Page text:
Ancestry Launches U.S.-Canadian Border Crossings Collection, 1895-1956

Canadian Spans. Thousand Islands International Bridge. Connecting Canada At Ivy Lea, Ontario And United States At Collins Landing, New York (from Ancestry Historical Postcard Collection)Superman Creator, Joseph Shuster, Among More Than 4 Million Names Added to Largest Online Collection of U.S. Immigration Records

PROVO, UTAH – March 28, 2007 –  Ancestry.com, the world’s largest online resource for family history, today announced the addition of the first and only online collection of more than 4 million names of individuals who crossed the U.S.-Canadian border between 1895 and 1956. These historical records are the latest addition to Ancestry.com’s Immigration Records Collection, which also includes more than 100 million names from the largest online collection of U.S. passenger lists, spanning 1820 to 1960.

An often-overlooked, but major U.S. immigration channel, the U.S.-Canadian border typically offered easier entrance to the United States than sea ports such as Ellis Island. This new collection includes immigrants who first sailed to or settled in Canada before continuing to the United States as well as U.S. and Canadian citizens crossing the border.

“Everyone has their unique family story – not all our immigrant ancestors came to America on board a ship,” said Megan Smolenyak, Chief Family Historian for Ancestry.com. “This collection represents a significant opportunity for people whose ancestors had Canadian roots or entered the country via Canada to trace their footsteps back in time.”

Ancestry.com transcribed the names in the collection from more than 1 million documents, some containing passport-type photos of immigrants. The records were culled from more than 100 land-ports of entry, from Washington to Maine. Among the busiest ports of entry on both sides of the border were Niagara Falls, Buffalo, Detroit, Montreal, Vancouver and Toronto.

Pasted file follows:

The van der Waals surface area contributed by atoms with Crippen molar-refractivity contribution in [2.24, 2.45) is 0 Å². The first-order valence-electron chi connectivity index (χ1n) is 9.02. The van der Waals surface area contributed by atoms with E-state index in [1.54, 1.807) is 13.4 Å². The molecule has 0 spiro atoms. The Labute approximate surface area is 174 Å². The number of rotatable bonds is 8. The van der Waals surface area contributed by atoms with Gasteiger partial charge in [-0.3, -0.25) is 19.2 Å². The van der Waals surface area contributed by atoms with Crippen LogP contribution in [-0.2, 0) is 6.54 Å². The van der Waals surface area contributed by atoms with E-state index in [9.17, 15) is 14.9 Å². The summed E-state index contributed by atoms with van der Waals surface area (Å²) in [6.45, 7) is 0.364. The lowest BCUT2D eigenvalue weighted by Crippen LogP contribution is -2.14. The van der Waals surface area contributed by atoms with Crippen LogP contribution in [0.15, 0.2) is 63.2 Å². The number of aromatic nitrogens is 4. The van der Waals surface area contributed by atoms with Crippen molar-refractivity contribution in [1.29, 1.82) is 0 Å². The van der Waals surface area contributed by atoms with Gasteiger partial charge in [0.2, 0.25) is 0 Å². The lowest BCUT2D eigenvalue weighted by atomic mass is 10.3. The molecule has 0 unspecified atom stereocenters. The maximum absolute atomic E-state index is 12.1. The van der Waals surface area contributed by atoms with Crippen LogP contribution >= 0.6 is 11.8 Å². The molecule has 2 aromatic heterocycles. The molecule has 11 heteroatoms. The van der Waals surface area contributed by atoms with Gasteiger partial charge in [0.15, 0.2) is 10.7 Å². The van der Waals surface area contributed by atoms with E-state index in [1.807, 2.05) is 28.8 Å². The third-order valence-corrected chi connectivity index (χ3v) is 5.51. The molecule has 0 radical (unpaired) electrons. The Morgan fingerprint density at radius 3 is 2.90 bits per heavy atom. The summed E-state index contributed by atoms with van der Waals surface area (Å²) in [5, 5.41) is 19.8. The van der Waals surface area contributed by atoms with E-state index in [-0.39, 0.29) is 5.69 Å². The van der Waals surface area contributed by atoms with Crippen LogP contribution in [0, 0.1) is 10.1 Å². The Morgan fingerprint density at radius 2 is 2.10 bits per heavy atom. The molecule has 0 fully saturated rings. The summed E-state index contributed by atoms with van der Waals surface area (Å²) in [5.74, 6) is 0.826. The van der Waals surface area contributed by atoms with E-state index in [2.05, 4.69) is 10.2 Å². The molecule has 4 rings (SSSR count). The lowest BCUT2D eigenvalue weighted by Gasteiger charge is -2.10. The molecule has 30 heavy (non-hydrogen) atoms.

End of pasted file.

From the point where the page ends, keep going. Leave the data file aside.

The border crossings also contain a surprising number of nationalities with Russians, Italians and Chinese among the most common nationalities of people crossing the U.S.-Canadian border.

Among notable border crossers is Superman creator, Joseph Shuster. Born in Toronto, Shuster moved to the United States as a child, eventually becoming a U.S. citizen. His 1941 return to Canada, crossing at Buffalo, NY, is documented in the Ancestry.com collection.

About Ancestry.com
With 23,000 searchable databases and titles, Ancestry.com is the No. 1 online source for family history information. Since its launch in 1997, Ancestry.com has been the premier resource for family history, simplifying genealogical research for millions of people by providing them with many easy-to-use tools and resources to build their own unique family trees. Ancestry.com is part of The Generations Network, Inc, a leading network of family-focused interactive properties, including MyFamily.com, Rootsweb.com, Genealogy.com, and Family Tree Maker.  In total, The Generations Network properties receive 9.6 million unique visitors worldwide and over 380 million page views a month (© comScore Media Metrix, February, 2007).

Media Contacts

Julia Burgon
Coltrin & Associates (for Ancestry.com)
212-221-1616 ext. 124
julia_burgon@coltrin.com

Tola St. Matthew-Daniel
Coltrin & Associates (for Ancestry.com)
212-221-1616 ext. 101
tola@coltrin.com
 

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